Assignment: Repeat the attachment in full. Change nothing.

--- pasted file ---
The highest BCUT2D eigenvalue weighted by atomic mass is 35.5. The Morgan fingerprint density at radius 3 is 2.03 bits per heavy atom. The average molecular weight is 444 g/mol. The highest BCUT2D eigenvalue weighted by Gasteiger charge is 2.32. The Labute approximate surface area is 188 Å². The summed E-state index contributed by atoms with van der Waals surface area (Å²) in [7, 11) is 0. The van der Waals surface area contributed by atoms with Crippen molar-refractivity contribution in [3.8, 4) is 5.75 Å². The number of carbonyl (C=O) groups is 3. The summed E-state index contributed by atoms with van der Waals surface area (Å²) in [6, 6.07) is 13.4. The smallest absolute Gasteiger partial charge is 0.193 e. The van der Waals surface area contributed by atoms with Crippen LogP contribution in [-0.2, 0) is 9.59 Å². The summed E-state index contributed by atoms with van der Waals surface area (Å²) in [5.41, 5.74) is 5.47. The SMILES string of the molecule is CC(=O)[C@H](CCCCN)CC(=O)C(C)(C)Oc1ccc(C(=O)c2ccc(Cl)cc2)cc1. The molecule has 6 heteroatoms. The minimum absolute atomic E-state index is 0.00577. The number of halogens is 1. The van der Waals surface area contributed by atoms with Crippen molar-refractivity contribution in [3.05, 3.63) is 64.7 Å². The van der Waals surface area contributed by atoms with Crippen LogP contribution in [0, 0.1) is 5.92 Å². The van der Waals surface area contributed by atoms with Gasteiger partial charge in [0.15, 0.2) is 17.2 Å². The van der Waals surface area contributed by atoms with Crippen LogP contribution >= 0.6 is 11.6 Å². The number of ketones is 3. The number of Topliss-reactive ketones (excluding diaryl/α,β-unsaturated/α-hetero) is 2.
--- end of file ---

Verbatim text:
The highest BCUT2D eigenvalue weighted by atomic mass is 35.5. The Morgan fingerprint density at radius 3 is 2.03 bits per heavy atom. The average molecular weight is 444 g/mol. The highest BCUT2D eigenvalue weighted by Gasteiger charge is 2.32. The Labute approximate surface area is 188 Å². The summed E-state index contributed by atoms with van der Waals surface area (Å²) in [7, 11) is 0. The van der Waals surface area contributed by atoms with Crippen molar-refractivity contribution in [3.8, 4) is 5.75 Å². The number of carbonyl (C=O) groups is 3. The summed E-state index contributed by atoms with van der Waals surface area (Å²) in [6, 6.07) is 13.4. The smallest absolute Gasteiger partial charge is 0.193 e. The van der Waals surface area contributed by atoms with Crippen LogP contribution in [-0.2, 0) is 9.59 Å². The summed E-state index contributed by atoms with van der Waals surface area (Å²) in [5.41, 5.74) is 5.47. The SMILES string of the molecule is CC(=O)[C@H](CCCCN)CC(=O)C(C)(C)Oc1ccc(C(=O)c2ccc(Cl)cc2)cc1. The molecule has 6 heteroatoms. The minimum absolute atomic E-state index is 0.00577. The number of halogens is 1. The van der Waals surface area contributed by atoms with Crippen molar-refractivity contribution in [3.05, 3.63) is 64.7 Å². The van der Waals surface area contributed by atoms with Crippen LogP contribution in [0, 0.1) is 5.92 Å². The van der Waals surface area contributed by atoms with Gasteiger partial charge in [0.15, 0.2) is 17.2 Å². The van der Waals surface area contributed by atoms with Crippen LogP contribution >= 0.6 is 11.6 Å². The number of ketones is 3. The number of Topliss-reactive ketones (excluding diaryl/α,β-unsaturated/α-hetero) is 2.